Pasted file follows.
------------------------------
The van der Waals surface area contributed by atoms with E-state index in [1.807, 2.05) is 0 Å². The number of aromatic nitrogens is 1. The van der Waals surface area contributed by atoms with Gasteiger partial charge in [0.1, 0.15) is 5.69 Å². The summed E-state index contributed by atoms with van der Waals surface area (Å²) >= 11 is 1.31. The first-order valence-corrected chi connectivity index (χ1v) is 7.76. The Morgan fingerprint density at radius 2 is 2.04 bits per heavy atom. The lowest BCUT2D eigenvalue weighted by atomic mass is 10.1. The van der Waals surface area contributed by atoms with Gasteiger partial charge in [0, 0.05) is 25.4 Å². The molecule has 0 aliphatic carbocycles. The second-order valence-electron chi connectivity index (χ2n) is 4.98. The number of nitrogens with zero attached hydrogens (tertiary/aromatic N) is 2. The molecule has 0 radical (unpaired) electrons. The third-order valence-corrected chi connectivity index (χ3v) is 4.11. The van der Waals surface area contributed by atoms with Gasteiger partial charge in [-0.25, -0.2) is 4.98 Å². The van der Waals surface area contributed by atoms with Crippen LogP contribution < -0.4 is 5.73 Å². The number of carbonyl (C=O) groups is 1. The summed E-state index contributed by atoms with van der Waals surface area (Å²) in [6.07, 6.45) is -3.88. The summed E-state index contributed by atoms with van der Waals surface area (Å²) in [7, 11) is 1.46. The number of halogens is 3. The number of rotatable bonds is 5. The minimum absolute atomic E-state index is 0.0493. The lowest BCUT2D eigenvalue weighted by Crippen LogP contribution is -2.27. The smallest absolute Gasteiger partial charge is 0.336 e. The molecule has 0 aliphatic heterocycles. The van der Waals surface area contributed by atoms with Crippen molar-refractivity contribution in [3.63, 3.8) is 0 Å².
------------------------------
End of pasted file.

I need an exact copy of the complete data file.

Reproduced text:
The van der Waals surface area contributed by atoms with E-state index in [1.807, 2.05) is 0 Å². The number of aromatic nitrogens is 1. The van der Waals surface area contributed by atoms with Gasteiger partial charge in [0.1, 0.15) is 5.69 Å². The summed E-state index contributed by atoms with van der Waals surface area (Å²) >= 11 is 1.31. The first-order valence-corrected chi connectivity index (χ1v) is 7.76. The Morgan fingerprint density at radius 2 is 2.04 bits per heavy atom. The lowest BCUT2D eigenvalue weighted by atomic mass is 10.1. The van der Waals surface area contributed by atoms with Gasteiger partial charge in [0, 0.05) is 25.4 Å². The molecule has 0 aliphatic carbocycles. The second-order valence-electron chi connectivity index (χ2n) is 4.98. The number of nitrogens with zero attached hydrogens (tertiary/aromatic N) is 2. The molecule has 0 radical (unpaired) electrons. The third-order valence-corrected chi connectivity index (χ3v) is 4.11. The van der Waals surface area contributed by atoms with Gasteiger partial charge in [-0.25, -0.2) is 4.98 Å². The van der Waals surface area contributed by atoms with Crippen LogP contribution < -0.4 is 5.73 Å². The number of carbonyl (C=O) groups is 1. The summed E-state index contributed by atoms with van der Waals surface area (Å²) in [6.07, 6.45) is -3.88. The summed E-state index contributed by atoms with van der Waals surface area (Å²) in [7, 11) is 1.46. The number of halogens is 3. The number of rotatable bonds is 5. The minimum absolute atomic E-state index is 0.0493. The lowest BCUT2D eigenvalue weighted by Crippen LogP contribution is -2.27. The smallest absolute Gasteiger partial charge is 0.336 e. The molecule has 0 aliphatic heterocycles. The van der Waals surface area contributed by atoms with Crippen molar-refractivity contribution in [3.63, 3.8) is 0 Å².